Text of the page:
While we don’t think you need to worry about “keeping up with the Joneses,” we do think you need to be mindful of keeping up with the landscaping. What good is it to plan and execute a lovely yard only to skip the maintaining stage. Flower beds overgrown with weeds and gangly shrubs could result. To prevent this from happening, consider creating a schedule of landscaping work to help you stay on top of the job.
8. Failing to maintain your gravel driveway
For the most part, your gravel driveway should be full of, you guessed it … gravel! When it becomes a meadow of grass and dandelions with a few gravel stones mixed in, then it might just be time to do something.
Don’t get yourself in a position where you can’t tell where the driveway stops and the yard begins. Do weeds insist on growing up between your stones? Consider weed killer. Or maybe it’s time for a new load of gravel. Either way, don’t let the weeds take over your gravel driveway.
9. Using objects that should be hitting the trash pile
Frankly, we suggest you think twice before using your own cast-offs as part of your landscaping. Sure, you can plant flowers in the bowl of the toilet you’re ditching from your bathroom remodel. But, should you? We suggest you think twice before taking objects that deserve to be thrown away and “saving” them by using them for your lawn decor. If you’re going to use sentimental objects in your landscaping, be choosey and tasteful.
10. Letting plants grow and grow and grow
Wait, having your plants grow is a good thing, right? So why are we telling you to stop your plants from growing? Yes, you certainly do want plants to grow. However, you don’t want them to overgrow.
It may seem counterintuitive, but sometimes you might have to cut back for the best final outcome. Some of your plants may need removing, trimming, or pruning from time to time, whether it’s explosive ornamental grass or over-enthusiastic bushes. Be sure you give it to them to keep your landscaping tidy and in good shape.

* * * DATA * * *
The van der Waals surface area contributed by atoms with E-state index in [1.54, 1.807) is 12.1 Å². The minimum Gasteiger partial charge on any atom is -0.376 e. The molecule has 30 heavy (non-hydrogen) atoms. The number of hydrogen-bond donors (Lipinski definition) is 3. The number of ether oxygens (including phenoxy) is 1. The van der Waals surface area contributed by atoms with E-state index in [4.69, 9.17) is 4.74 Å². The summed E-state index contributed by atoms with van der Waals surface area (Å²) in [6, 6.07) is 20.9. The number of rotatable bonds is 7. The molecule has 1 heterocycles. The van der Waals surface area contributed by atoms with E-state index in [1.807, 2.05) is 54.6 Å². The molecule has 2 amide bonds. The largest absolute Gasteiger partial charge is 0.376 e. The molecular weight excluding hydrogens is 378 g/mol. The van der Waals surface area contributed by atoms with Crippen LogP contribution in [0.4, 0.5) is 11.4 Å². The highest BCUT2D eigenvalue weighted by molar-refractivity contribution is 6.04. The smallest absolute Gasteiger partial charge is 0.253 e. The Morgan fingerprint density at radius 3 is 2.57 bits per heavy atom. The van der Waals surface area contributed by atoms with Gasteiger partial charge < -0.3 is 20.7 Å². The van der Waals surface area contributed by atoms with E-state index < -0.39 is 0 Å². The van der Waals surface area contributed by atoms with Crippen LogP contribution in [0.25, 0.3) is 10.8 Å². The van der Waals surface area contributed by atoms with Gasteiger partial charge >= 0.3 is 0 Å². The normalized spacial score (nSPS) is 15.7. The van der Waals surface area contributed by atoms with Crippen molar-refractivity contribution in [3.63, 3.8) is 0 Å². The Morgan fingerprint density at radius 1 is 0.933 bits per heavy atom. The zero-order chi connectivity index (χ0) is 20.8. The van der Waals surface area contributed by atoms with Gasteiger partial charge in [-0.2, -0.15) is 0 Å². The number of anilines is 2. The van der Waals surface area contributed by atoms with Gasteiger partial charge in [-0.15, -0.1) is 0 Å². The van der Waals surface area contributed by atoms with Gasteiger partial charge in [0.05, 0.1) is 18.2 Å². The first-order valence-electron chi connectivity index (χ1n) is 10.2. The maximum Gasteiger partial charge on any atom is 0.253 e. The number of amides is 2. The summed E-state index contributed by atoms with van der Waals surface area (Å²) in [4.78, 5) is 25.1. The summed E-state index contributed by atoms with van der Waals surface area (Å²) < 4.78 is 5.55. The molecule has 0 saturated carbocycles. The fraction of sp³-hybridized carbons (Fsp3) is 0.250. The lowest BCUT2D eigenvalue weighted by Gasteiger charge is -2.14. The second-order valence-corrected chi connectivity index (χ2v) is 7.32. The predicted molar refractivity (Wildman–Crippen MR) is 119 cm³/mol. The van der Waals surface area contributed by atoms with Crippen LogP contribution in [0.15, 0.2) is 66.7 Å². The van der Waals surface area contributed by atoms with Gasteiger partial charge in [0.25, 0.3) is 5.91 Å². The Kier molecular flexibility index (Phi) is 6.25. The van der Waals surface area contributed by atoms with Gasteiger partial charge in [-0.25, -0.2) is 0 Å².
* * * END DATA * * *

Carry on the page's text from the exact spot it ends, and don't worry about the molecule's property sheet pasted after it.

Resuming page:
11 – Overmowing
As you know, there’s nothing like well-mown grass to keep your lawn looking ship-shape. In fact, it can be surprising what a difference mowing the lawn makes. But, take care not to mow the lawn overzealously.
Take off too much grass, and you could be shooting yourself in the foot. Not only can it kick up dirt, but it could also damage your lawn. To prevent going overboard, learn how to cut your grass to the right length.
12 – Not protecting your landscape from the cold
Don’t go to all the trouble of landscaping around your mobile home, then simply leaving it vulnerable the elements during the winter. Instead, determine if you need to cover any of your plants for maximum health. If you think some of your plants could benefit from cover, take the time to do it.
13 – Forgetting the flowers
Just as all work and no play makes Jack a dull boy, so all green plants and no colorful flowers could make your landscape a dull place. Why settle for green and other earth tones alone when there are plenty of flowers available to provide a pop of color? When you’re looking to decide which color you should choose, check out Matching the Colors of Your House and Garden. Incidentally, that leads us to our next potential mistake.
14 – Putting in plants that don’t belong
Actually, we advise you to steer clear of two different things here. First, don’t put in plants that are aesthetically out of place. Evaluate whether the option you’re weighing will look good with your home and yard.
Second, be careful about introducing plants that aren’t native to your area. While it may not be a definite non-starter, at least do some research before popping that non-native plant in the ground. You could start by checking out Invasive Nonnative Plants to Avoid Planting in Your Yard.
15 – Not thinking about what it’s going to look like when it’s done